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Laya, Absorption & the Purpose of Yoga

At the risk of getting a bit technico-philosophical for those who've just started their journey into Yoga, we thought that, ours being a blog characterized by reads that are not for the faint of heart, we owed it to ourselves to breach the concept of Laya.

One of Tantric Hatha Yoga's most fundamental ideas, the notion of Laya is at the heart of the very experience of Yoga. Ironically, it is seldom discussed in most Yoga classes or in Yoga Teacher Trainings (even advanced ones for that matter); and with very scant literature out there on the topic, Laya nowadays is often conflated with a particular type of practice involving chanting and practiced in Kundalini Yoga classes.

Needles to say, this is not the type of Laya that Tantric forms of Yoga are after ––we are actually speaking of a practice the scriptures call Bhuta Shuddhi. The term Layayoga used to be the umbrella name of the very branch Tantric Hatha Yoga and other traditional forms of Yoga (such as Raja Yoga) actually derive from. Invented by sage Gorakhnath ––who in turn was the disciple of sage Matsyendranath–– Layayoga "is that form of yoga in which concentration is developed through the absorption of all cosmic principles, leading ultimately to samadhi" (Goswami 1999, p.11-12).

Indeed, Laya is a concept best understood through personal experience ––the kind of experience which requires not only the ability to control the fluctuations of the mind through sustained concentration (meditation), but also the ability to go even beyond that (Samadhi). And herein lies the issue; because, as it is, most teachers out there have, in general, little to no experience with doing either of these things. Yes. You heard us. Most teachers out there don't have a regular meditation practice, let alone know how it feels to reach samadhi. And so, from the lens of traditional Yoga, they are not Yoga teachers. At best, they are workout instructors; and you will know how to spot them because they will not be including meditation (and perhaps also not pranayama) as part of their class.

The reasons for this are manyfold and we've discussed some of them in the past; but for simplicity's sake we can say that the two most important ones have to do with 1) the need to transcend the ego in order to prepare for Laya and 2) daring to take a leap of faith into a territory impossible to imagine or describe.

What the Scriptures Say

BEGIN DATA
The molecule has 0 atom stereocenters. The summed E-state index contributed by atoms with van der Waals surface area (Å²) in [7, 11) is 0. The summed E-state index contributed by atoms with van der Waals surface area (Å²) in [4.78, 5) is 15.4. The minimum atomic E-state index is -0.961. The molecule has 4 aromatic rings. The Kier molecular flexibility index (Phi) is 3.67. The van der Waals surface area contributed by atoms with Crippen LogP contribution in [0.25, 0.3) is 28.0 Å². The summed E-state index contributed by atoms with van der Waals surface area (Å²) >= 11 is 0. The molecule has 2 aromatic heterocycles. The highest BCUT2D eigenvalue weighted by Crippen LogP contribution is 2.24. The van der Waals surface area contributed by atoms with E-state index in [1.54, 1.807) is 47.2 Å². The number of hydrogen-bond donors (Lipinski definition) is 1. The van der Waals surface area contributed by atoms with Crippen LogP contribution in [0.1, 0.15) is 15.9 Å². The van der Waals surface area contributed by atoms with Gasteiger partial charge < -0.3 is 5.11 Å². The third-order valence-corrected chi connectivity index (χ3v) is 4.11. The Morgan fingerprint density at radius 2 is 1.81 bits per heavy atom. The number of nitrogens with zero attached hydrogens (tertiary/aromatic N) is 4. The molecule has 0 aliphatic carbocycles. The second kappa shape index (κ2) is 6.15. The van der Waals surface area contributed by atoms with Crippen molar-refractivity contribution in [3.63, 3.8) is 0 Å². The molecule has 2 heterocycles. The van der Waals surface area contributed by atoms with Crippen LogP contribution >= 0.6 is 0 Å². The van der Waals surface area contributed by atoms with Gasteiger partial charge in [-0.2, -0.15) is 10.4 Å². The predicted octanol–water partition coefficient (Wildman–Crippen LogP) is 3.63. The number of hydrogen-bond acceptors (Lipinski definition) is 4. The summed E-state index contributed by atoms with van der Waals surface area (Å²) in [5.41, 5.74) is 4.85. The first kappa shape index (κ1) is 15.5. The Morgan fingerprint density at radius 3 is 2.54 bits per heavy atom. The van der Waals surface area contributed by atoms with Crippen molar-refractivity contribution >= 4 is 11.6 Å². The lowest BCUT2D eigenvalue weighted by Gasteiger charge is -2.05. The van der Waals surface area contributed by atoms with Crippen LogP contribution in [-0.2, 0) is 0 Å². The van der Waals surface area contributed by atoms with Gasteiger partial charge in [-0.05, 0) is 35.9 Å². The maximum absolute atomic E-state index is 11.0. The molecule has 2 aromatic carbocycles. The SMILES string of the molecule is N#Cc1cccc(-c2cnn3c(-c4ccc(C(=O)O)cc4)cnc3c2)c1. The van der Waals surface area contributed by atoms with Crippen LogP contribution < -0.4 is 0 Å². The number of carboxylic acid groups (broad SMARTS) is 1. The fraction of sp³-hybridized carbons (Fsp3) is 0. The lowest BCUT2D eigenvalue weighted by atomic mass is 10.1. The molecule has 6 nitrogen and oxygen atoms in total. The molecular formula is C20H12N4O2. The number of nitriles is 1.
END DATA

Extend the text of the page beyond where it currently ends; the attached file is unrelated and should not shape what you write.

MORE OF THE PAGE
The scriptures are very clear when it comes to the practice of Laya. In this sense, a text such as the Hatha Yoga Pradipika (2012) already includes several sloka that meticulously describe the very process of 'how to Laya' proper (verses 32, 33; 34; 65; 66; 78). The etimological origin of the word Laya is itself revelatory with regards to the actual process. A Sanskrit term, Laya comes from the root 'li' for 'disappear, dissolve, swoon'; but also for 'cling to, stick to, adhere.' Slightly paradoxical if you will, the term has come to stand for an experience where the movements of the mind are completely arrested ––a type fo swooning or fainting of the mind–– for a definite period of time. Thereby, the Ego part of our individual can dissolve and disappear by clinging, holding on to, and adhering solely to the sweet inner sensation of beingness as it is conjured into being. We know this sounds a bit abstract, but as said above, it's an experience that defies description.

You may be wondering why would anyone want to suspend the movements of the mind? The answer, of course, is as simple as it is complex and we've touched on it in the past. But let's just say that, suspending the movements of our (monkey) mind is the one tool that will help us deal and eventually disindentify with the roots of our suffering; or put differently, it will help us escape from the vicious cycle of unconstructive thought, followed by emotions, followed by unwanted feelings, followed by unhelpful action, followed by more unconstructive thought...on and on and on.

This is the reason why we meditate: to break free of this pernicious cycle for increasingly longer periods at a time. Only when we manage to suspend the uncontrolled movements of our mind do we get to really experience pure being, or that state otherwise described as existing free of mind.

The Anteroom of Samadhi

In this sense, Laya can be considered as the anteroom of the process of full absorption of mind into Source, or Samadhi ––aka, the very purpose of Yoga. You can think of it as something akin to our mind learning to listen to an inner sound that was there all along, a sound that precedes it, and that will eventually come to supersede it completely.

In this regard, Laya is in itself a state, but one that must also be transcended in due time in order for our Self to merge fully with Paramatma (allbeingness). Hence the importance of building a meditative practice early on and of learning to detach and disidentify ourselves from any expectations we may have about 1) the process of meditation; 2) from any feelings and sensations that may arise during the very process of meditation; 3) from anything and everything we tend to label as an 'I.' The subtler the nature of the experience, the higher the need for disidentification. For only a disidentified meditator can experience Samadhi.